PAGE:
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A Less Processed Life: Waffles And Vanilla Sauce

Susan Bronson

Today we debut a new series with food writer Susan Bronson.  She keeps a blog called A Less Processed Life, and each month she’ll be sharing recipes and stories from her Northwoods Kitchen.  In honor of the holidays, today Bronson shares one of her time-tested holiday traditions…that stars a 70-year-old kitchen appliance.  

This time of year, there is a lot of cooking going on in my home. Whether I’m cooking for holiday get-togethers with colleagues, family or friends, baking for cookie exchanges, or preparing holiday feasts, my oven and stovetop definitely get a workout this time of year.

Some of my favorite food memories are associated with the Christmas holiday. As a child, my family’s kitchen counters would be covered with tins full of freshly-baked Christmas cookies, including English toffee bars topped with chocolate and chopped nuts, sugar cookies covered in way-too-many sprinkles, spritz cookies made with a temperamental cookie gun, and everyone’s favorite peanut butter blossoms. Some of the cookies were destined for our stomachs.  The rest were packaged up to be brought down with us on our annual winter break road trip from snowy Ohio to sunny Florida, where my mom’s snowbird parents spent the winter.

While I continue to carry on the family tradition of baking dozens of cookies every Christmas, if I had to pinpoint my favorite food memory associated with the holiday, it would center on a humble kitchen appliance and a treasured family recipe.

What might this appliance be? A waffle iron that my grandparents were given as a wedding present in 1943. My father inherited the waffle iron when he headed to college in the early 1960s.  Made by the Dominion Electrical Manufacturing Company in Mansfield, Ohio, the round waffle iron is a thing of Art Deco beauty. The silver chrome is just as shiny today as it was back in the 1940s when it was made.

Every year at Christmas, my family and I would hold our breaths as the waffle iron was plugged in, fearing that this would be the year that the waffle iron would stop working. But … here we are more than 70 years after it was made, and the waffle iron still works just as well as the day it left the factory.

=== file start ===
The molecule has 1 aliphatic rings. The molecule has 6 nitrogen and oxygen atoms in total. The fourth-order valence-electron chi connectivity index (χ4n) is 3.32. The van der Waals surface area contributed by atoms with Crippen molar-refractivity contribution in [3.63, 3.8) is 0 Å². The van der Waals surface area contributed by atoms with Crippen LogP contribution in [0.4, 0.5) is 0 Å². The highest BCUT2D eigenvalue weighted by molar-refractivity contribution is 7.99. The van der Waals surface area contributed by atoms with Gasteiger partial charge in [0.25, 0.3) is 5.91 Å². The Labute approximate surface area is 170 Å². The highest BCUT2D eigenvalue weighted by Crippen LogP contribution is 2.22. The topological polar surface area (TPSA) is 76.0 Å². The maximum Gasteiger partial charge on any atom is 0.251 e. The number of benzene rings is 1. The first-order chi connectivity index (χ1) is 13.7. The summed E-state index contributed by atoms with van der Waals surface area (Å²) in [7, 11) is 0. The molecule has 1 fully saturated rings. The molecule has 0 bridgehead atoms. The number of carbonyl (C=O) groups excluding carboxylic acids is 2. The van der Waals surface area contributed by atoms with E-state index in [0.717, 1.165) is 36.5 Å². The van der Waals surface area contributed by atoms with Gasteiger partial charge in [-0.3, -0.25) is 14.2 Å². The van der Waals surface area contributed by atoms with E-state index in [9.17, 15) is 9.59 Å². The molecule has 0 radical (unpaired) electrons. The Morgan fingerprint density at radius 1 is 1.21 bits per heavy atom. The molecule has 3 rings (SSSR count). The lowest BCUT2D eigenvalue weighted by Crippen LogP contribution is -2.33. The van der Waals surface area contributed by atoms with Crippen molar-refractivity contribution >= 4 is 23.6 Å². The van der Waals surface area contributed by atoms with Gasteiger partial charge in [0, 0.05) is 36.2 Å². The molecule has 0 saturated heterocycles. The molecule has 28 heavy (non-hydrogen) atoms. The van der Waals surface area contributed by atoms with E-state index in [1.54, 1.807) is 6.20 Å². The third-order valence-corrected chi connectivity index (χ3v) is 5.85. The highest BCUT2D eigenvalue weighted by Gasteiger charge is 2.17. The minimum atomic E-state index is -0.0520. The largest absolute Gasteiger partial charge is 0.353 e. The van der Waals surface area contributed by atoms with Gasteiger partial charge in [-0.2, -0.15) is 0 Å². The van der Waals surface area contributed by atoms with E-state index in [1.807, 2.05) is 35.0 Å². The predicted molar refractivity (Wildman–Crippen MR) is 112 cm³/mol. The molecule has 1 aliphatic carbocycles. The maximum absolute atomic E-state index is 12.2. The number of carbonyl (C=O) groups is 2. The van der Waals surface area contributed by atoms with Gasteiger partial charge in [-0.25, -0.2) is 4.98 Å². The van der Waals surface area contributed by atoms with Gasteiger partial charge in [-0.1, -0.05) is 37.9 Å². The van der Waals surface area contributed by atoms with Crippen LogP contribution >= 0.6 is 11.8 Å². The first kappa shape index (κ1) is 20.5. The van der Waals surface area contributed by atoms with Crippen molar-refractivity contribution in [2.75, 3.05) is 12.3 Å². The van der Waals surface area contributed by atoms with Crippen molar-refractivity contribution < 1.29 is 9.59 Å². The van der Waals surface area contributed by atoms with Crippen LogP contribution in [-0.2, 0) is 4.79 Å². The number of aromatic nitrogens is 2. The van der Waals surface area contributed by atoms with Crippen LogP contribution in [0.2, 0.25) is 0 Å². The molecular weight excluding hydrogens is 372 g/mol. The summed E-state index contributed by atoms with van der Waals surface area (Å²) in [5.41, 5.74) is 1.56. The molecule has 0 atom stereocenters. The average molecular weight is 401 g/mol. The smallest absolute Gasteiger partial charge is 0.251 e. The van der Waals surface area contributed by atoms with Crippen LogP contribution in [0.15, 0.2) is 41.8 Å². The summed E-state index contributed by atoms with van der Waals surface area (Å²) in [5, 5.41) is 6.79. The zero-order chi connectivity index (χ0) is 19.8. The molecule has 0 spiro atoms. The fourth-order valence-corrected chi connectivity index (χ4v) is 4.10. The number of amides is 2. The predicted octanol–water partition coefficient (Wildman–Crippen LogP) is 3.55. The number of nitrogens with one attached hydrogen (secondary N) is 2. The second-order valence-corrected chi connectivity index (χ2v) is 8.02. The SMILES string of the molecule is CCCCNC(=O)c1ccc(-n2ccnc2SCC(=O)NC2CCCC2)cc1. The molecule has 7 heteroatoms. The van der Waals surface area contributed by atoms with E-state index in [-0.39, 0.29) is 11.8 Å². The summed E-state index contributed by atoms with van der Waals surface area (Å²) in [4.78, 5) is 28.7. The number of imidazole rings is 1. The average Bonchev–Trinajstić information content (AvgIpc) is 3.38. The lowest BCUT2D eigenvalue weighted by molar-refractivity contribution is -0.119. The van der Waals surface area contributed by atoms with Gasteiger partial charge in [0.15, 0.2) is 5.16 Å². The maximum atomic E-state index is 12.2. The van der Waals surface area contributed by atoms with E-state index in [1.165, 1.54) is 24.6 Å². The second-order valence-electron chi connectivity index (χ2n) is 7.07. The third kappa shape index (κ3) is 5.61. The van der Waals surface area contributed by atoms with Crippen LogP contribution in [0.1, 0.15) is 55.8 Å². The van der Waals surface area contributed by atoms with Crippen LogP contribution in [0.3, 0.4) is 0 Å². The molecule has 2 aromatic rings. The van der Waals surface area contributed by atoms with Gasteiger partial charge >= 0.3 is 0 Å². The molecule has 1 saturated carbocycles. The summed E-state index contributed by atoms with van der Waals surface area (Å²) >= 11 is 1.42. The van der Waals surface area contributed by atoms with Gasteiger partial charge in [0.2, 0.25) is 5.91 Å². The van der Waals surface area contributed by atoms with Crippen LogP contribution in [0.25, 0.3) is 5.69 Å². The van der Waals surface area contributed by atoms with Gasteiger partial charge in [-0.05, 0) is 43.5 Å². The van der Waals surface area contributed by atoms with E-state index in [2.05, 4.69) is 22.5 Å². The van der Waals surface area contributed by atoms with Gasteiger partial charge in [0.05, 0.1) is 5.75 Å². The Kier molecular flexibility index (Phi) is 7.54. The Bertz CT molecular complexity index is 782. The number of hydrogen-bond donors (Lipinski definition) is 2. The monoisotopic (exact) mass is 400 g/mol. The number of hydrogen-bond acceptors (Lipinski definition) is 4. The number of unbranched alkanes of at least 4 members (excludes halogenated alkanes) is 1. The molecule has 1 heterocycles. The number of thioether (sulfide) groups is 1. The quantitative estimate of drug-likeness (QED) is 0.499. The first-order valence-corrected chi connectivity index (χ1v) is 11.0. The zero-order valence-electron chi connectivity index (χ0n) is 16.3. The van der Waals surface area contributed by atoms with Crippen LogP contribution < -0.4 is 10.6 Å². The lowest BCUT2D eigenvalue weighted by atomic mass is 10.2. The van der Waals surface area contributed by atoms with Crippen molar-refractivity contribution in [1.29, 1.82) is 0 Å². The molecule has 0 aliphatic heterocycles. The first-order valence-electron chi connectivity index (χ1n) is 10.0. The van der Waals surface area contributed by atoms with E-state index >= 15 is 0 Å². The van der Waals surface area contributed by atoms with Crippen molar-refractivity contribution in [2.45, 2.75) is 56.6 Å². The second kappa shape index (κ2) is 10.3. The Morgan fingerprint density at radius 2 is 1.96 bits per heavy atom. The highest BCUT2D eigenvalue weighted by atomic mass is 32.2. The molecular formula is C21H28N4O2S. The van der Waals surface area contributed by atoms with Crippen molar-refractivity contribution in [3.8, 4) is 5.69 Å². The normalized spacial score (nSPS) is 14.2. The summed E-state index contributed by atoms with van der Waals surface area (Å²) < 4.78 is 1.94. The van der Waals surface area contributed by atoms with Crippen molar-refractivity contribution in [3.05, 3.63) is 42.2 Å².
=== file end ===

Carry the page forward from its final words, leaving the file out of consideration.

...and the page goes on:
For as long as I can remember, waffles have been on the breakfast menu on Christmas morning. It is a tradition continued by my dad from the Christmas mornings of his youth.

Making the batter for the waffles is a simple affair – for four servings, in a medium bowl, whisk together one and three-quarter cups all-purpose flour, two tablespoons granulated sugar, one tablespoon baking powder, and one-quarter teaspoon salt. In a separate bowl, whisk together two eggs, one and three-quarter cups milk, one stick of melted butter, and one teaspoon vanilla. Add the wet ingredients to the dry ingredients, and stir until just combined – the batter will be slightly lumpy. Then spoon the batter onto a warmed and lightly oiled waffle iron and cook until golden brown and crispy.

We are spoiled up here in the Northwoods with an abundance of sugar maple trees, and you can’t go wrong with the classic combination of hot-off-the-iron waffles and pure maple syrup.  However, in our family, Christmas morning breakfast wouldn’t be complete without the addition of my Grandma’s vanilla sauce. This aromatic sweet sauce is thick, rich, and full of vanilla flavor. To make the sauce, mix together two cups milk, one-half cup granulated sugar, and two tablespoons all-purpose flour in a medium saucepan.

Cook the mixture over medium heat, while stirring frequently. Bring the mixture to a boil, and continue cooking until it thickens to a pudding-like consistency. Remove the sauce from the heat and stir in one teaspoon vanilla. Let the sauce cool slightly before serving.

Waffles with vanilla sauce, served alongside strips of crispy bacon and a citrus salad made from the oranges Santa left in each of our stockings – made for a filling and satisfying meal with my family after an early morning spent unwrapping presents around the Christmas tree. These days, while I might not always make it home to Ohio for the holidays, I always know that with the combination of a few simple ingredients, I can get a taste of our family Christmas wherever
I may be.

Find details for this and other recipes at Susan's blog, A Less Processed Life.  

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